Integration of basic dermatological care into primary healthcare services in Mali
Antoine Mahé, Ousmane Faye, Hawa Thiam N’Diaye, Habibatou Diawara Konaré, Ibrahima Coulibaly, Somita Kéita, Abdel Kader Traoré, & Roderick J. Hay
To evaluate, in a developing country, the effect of a short training programme for general health care workers on the management of common skin diseases — a neglected component of primary health care in such regions.
We provided a one-day training programme on the management of the skin diseases to 400 healthcare workers who worked in primary healthcare centres in the Bamako area. We evaluated their knowledge and practice before and after training.
Before training, knowledge about skin diseases often was poor and practice inadequate. We found a marked improvement in both parameters after training. We analyzed the registers of primary healthcare centres and found that the proportion of patients who presented with skin diseases who benefited from a clear diagnosis and appropriate treatment increased from 42% before the training to 81% after; this was associated with a 25% reduction in prescription costs. Improved levels of knowledge and practice persisted for up to 18 months after training.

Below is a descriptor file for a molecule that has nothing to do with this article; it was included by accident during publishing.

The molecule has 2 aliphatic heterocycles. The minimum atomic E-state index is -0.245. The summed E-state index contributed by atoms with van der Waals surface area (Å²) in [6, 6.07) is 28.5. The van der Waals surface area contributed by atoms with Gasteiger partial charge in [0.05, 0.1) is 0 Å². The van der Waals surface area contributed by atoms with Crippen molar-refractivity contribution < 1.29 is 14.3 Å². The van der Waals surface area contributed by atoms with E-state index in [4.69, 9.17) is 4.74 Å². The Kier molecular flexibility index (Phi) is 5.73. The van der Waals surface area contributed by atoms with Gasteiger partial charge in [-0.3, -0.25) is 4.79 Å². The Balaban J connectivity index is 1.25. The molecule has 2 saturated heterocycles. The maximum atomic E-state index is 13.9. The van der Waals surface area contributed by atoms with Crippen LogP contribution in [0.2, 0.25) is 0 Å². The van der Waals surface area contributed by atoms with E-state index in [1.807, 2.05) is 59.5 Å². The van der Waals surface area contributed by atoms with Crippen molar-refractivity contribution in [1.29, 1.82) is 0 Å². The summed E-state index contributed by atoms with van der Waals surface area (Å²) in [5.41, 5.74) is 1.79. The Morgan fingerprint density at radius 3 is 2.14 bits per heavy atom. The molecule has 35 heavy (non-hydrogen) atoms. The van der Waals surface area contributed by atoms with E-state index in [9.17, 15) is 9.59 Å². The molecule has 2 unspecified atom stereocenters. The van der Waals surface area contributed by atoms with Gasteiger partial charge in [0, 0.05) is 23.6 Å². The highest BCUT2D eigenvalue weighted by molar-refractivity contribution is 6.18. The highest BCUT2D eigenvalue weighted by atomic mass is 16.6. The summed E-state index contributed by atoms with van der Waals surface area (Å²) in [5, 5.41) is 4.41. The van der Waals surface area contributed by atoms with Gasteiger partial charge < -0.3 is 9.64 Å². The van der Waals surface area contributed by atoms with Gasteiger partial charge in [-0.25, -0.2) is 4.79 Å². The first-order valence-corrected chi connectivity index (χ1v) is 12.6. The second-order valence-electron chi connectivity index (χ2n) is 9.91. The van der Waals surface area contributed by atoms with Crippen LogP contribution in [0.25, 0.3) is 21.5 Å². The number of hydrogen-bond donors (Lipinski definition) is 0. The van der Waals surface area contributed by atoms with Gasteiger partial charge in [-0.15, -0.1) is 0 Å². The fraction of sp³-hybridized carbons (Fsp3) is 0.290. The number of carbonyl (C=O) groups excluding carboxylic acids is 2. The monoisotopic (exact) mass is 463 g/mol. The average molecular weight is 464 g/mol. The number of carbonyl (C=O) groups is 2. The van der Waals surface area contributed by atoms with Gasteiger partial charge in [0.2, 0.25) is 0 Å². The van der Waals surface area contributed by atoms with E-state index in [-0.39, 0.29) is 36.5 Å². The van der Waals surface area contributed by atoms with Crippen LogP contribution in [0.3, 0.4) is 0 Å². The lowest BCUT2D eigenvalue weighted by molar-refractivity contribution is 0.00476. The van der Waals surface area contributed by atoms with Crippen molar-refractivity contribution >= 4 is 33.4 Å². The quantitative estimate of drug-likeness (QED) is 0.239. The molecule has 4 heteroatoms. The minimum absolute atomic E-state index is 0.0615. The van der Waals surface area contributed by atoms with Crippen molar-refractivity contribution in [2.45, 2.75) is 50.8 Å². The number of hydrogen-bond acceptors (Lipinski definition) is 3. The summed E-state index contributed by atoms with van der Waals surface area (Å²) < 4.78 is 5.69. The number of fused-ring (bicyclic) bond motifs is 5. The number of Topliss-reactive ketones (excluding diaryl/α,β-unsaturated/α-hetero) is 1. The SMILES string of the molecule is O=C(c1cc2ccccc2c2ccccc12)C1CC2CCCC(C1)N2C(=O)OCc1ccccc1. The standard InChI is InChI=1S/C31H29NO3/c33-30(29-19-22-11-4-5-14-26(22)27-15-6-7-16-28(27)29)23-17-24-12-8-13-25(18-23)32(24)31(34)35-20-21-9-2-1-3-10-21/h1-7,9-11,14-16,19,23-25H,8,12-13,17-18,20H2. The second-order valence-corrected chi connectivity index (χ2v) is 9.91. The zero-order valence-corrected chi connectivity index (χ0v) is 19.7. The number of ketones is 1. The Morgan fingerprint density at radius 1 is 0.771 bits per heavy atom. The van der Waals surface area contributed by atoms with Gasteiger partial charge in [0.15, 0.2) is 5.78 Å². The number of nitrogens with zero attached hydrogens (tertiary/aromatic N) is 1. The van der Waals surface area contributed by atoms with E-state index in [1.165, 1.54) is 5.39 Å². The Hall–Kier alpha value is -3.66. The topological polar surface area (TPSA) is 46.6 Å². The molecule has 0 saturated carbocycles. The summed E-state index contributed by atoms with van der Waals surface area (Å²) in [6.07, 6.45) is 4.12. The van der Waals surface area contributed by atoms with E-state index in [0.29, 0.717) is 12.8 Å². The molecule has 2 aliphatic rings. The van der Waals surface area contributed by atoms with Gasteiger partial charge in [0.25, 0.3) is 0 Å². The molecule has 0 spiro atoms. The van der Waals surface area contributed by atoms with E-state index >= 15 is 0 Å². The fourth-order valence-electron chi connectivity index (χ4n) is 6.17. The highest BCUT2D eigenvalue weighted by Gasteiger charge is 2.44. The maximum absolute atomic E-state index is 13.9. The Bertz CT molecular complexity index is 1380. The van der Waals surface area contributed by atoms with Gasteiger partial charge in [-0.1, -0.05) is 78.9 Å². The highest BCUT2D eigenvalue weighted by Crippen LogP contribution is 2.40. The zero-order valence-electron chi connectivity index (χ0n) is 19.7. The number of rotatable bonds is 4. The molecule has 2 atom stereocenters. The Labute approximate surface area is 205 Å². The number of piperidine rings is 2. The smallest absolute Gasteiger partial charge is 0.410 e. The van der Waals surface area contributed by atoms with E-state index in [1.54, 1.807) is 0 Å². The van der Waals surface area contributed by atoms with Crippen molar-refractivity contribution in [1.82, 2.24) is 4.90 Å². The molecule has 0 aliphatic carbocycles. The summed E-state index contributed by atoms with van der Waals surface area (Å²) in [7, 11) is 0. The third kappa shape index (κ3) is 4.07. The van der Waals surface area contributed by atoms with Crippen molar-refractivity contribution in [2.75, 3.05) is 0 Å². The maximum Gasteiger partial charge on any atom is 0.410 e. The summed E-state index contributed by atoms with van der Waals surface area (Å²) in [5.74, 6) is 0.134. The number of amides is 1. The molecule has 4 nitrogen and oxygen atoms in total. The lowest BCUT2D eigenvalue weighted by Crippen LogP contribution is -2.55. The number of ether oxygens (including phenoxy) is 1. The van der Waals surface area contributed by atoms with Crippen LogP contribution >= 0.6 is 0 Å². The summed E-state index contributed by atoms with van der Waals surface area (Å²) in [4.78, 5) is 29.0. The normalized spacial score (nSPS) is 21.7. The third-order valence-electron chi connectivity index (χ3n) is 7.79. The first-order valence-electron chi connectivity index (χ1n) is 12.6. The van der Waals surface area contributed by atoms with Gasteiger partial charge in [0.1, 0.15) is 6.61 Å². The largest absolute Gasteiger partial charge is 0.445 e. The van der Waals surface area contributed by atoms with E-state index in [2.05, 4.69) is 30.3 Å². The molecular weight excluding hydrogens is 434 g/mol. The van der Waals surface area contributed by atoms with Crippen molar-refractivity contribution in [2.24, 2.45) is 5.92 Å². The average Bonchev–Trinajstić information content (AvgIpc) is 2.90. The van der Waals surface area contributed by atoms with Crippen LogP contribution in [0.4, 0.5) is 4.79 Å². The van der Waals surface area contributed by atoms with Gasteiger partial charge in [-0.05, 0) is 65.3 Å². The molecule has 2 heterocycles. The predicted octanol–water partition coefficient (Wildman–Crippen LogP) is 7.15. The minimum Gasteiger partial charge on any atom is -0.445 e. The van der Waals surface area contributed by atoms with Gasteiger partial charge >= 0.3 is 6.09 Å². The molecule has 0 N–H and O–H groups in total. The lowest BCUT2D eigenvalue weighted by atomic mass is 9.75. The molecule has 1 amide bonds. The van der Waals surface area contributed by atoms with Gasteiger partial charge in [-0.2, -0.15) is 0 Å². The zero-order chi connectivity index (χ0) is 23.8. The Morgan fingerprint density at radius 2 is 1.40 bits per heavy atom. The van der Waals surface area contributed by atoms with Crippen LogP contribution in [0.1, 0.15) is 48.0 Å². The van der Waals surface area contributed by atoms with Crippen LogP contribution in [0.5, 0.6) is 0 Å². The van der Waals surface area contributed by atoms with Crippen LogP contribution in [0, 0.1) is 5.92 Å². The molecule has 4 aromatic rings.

The training programme markedly improved the basic dermatological abilities of the healthcare workers targeted. Specific training may be a reasonable solution to a neglected component of primary healthcare in many developing countries.